1. On or about September 21, 1998, Central and Allright entered into a merger agreement whereby Allright will become a wholly owned subsidiary of Central which will continue as the surviving entity in name and structure. Current Central shareholders will own approximately 80 percent of Central's common stock, and current Allright shareholders will own approximately 20 percent of Central's common stock. The value of the proposed merger at the time it was announced was approximately $585 million.


A. The Relevant Product Market

  1. The appropriate relevant product market in which to assess the likely anticompetitive effects of the proposed merger is the provision of off-street parking services.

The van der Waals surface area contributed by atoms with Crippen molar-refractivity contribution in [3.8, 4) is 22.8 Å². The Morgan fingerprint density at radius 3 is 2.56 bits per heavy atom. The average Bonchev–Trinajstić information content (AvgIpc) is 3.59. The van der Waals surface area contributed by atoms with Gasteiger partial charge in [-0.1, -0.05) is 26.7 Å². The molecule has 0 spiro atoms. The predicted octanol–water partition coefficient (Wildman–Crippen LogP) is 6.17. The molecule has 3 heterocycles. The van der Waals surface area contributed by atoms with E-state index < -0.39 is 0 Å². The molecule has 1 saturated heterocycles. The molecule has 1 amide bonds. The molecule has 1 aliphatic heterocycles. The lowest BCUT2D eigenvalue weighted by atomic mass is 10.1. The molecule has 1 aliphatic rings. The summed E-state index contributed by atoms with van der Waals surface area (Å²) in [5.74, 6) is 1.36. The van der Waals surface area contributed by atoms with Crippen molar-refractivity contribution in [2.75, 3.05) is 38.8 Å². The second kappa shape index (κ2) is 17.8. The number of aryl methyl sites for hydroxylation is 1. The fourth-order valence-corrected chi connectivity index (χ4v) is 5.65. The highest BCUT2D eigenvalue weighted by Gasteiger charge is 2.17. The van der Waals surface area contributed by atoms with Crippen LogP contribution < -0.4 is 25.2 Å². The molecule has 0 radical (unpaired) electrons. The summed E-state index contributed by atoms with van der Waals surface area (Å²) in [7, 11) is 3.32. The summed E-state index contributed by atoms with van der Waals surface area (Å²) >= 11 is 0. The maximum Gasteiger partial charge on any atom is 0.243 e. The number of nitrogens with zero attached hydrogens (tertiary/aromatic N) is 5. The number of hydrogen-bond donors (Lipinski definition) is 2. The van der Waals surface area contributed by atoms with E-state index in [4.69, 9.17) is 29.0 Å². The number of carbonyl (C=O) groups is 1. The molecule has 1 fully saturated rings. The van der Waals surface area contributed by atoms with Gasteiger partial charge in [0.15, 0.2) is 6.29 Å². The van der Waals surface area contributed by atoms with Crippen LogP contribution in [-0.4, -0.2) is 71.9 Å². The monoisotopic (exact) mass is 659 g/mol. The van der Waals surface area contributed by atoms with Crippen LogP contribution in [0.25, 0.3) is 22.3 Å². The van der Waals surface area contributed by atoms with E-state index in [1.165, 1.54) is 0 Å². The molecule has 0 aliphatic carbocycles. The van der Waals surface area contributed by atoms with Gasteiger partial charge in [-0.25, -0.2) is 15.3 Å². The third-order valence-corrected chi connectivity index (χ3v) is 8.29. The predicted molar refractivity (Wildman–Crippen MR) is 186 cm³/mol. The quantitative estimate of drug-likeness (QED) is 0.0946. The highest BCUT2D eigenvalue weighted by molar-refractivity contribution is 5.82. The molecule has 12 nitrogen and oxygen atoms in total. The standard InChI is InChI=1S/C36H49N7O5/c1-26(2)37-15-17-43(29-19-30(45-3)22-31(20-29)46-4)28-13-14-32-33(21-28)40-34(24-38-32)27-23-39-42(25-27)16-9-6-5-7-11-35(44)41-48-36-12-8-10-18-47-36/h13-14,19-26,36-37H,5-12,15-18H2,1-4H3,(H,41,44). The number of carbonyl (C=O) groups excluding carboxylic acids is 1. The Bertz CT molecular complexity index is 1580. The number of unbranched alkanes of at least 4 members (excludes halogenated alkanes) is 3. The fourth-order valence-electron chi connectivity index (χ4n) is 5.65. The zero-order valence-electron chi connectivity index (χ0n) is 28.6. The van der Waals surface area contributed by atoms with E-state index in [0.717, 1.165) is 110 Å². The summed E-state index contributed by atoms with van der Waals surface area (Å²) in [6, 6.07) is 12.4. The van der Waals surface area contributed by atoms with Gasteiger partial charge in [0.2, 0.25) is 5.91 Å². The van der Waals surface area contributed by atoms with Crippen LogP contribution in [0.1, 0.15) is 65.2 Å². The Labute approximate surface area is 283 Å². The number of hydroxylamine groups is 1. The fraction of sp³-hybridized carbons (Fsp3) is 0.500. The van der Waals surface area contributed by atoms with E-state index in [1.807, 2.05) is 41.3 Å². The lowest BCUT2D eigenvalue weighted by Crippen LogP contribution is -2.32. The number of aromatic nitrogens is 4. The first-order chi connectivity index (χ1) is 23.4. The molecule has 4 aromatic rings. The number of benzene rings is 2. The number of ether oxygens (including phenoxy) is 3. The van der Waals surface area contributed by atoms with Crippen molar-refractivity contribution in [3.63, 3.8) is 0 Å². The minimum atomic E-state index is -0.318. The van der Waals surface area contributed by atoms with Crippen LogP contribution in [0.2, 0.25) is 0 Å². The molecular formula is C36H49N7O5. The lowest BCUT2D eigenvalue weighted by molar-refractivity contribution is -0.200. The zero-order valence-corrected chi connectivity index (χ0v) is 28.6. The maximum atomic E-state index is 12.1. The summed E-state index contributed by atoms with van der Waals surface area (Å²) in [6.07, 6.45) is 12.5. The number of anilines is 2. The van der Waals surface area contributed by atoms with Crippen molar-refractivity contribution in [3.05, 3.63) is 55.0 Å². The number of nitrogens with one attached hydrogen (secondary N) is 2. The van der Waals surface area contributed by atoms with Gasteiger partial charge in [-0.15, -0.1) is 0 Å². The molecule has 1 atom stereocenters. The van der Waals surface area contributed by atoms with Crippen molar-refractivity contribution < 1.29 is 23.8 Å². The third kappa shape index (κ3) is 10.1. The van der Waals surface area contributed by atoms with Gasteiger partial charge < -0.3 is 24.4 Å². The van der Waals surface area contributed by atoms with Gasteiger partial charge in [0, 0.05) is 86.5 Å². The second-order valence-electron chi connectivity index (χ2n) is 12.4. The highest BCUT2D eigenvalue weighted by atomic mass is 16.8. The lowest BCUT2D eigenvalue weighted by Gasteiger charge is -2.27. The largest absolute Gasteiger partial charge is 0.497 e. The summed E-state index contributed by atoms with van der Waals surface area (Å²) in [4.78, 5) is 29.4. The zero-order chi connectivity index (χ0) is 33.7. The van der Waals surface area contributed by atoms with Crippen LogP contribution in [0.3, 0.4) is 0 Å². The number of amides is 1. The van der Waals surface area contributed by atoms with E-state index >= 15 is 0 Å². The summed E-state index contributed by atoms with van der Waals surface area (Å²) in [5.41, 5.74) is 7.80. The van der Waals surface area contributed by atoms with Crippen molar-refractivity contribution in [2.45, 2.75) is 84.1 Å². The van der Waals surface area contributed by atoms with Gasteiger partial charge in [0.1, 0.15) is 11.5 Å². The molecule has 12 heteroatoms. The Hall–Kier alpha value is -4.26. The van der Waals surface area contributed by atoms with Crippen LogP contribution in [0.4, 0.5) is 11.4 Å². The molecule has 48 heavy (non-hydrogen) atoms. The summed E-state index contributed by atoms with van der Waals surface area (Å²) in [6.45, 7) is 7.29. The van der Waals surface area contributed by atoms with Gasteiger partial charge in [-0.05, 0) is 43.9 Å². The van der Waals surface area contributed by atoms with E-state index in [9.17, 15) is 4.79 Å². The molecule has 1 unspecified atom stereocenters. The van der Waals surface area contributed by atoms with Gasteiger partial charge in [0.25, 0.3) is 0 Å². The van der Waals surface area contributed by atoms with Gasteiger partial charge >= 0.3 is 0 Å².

2. Consumers drive their vehicles to the CBDs of cities for work, business, shopping or entertainment. Off-street parking facilities are the primary type of location at which they may leave their vehicles while they are in the city. These parking facilities generally are open lots, free-standing garages, or parking garages located within commercial or residential buildings.
  3. Each defendant offers consumers off-street parking services at facilities that it owns, leases, or manages. When a defendant owns or leases a parking facility, it is the proprietor of the business and sets the conditions of operation, including prices. When a defendant manages a parking facility for an entity that owns the facility, the defendant recommends conditions of business operation, including prices. Often, in such managed parking facilities, the incentives of a defendant are the same or similar to those of the owner to maximize profits as to nontenant or transient consumers.